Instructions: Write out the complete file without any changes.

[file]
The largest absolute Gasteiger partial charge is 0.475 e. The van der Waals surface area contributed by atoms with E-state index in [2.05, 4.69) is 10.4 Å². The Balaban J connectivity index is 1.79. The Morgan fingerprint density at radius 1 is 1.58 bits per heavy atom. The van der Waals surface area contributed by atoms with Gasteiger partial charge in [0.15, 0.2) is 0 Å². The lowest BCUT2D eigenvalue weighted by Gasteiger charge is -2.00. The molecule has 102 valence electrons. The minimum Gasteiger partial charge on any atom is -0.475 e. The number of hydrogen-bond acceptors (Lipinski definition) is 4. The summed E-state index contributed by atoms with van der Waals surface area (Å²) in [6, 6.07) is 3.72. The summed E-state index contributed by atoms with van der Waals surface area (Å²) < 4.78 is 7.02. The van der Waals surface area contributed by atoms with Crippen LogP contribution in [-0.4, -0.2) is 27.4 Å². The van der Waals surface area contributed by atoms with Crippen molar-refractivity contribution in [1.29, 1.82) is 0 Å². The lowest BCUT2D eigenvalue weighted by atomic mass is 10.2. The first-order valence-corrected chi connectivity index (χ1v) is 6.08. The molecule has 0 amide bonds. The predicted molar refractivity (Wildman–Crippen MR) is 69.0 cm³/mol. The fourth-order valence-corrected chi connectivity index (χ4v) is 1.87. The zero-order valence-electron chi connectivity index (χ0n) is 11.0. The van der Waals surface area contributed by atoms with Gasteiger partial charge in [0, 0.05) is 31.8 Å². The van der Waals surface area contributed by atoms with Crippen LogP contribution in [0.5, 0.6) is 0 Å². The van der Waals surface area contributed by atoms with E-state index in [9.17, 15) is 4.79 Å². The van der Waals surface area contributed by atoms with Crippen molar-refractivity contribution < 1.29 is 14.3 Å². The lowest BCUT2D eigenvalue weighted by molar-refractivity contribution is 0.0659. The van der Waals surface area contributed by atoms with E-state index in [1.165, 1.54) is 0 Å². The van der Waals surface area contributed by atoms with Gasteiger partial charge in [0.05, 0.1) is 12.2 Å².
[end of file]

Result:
The largest absolute Gasteiger partial charge is 0.475 e. The van der Waals surface area contributed by atoms with E-state index in [2.05, 4.69) is 10.4 Å². The Balaban J connectivity index is 1.79. The Morgan fingerprint density at radius 1 is 1.58 bits per heavy atom. The van der Waals surface area contributed by atoms with Gasteiger partial charge in [0.15, 0.2) is 0 Å². The lowest BCUT2D eigenvalue weighted by Gasteiger charge is -2.00. The molecule has 102 valence electrons. The minimum Gasteiger partial charge on any atom is -0.475 e. The number of hydrogen-bond acceptors (Lipinski definition) is 4. The summed E-state index contributed by atoms with van der Waals surface area (Å²) in [6, 6.07) is 3.72. The summed E-state index contributed by atoms with van der Waals surface area (Å²) < 4.78 is 7.02. The van der Waals surface area contributed by atoms with Crippen LogP contribution in [-0.4, -0.2) is 27.4 Å². The van der Waals surface area contributed by atoms with Crippen molar-refractivity contribution in [1.29, 1.82) is 0 Å². The lowest BCUT2D eigenvalue weighted by atomic mass is 10.2. The first-order valence-corrected chi connectivity index (χ1v) is 6.08. The molecule has 0 amide bonds. The predicted molar refractivity (Wildman–Crippen MR) is 69.0 cm³/mol. The fourth-order valence-corrected chi connectivity index (χ4v) is 1.87. The zero-order valence-electron chi connectivity index (χ0n) is 11.0. The van der Waals surface area contributed by atoms with Gasteiger partial charge in [0, 0.05) is 31.8 Å². The van der Waals surface area contributed by atoms with Crippen LogP contribution in [0.5, 0.6) is 0 Å². The van der Waals surface area contributed by atoms with E-state index in [9.17, 15) is 4.79 Å². The van der Waals surface area contributed by atoms with Crippen molar-refractivity contribution < 1.29 is 14.3 Å². The lowest BCUT2D eigenvalue weighted by molar-refractivity contribution is 0.0659. The van der Waals surface area contributed by atoms with E-state index in [1.165, 1.54) is 0 Å². The van der Waals surface area contributed by atoms with Gasteiger partial charge in [0.05, 0.1) is 12.2 Å².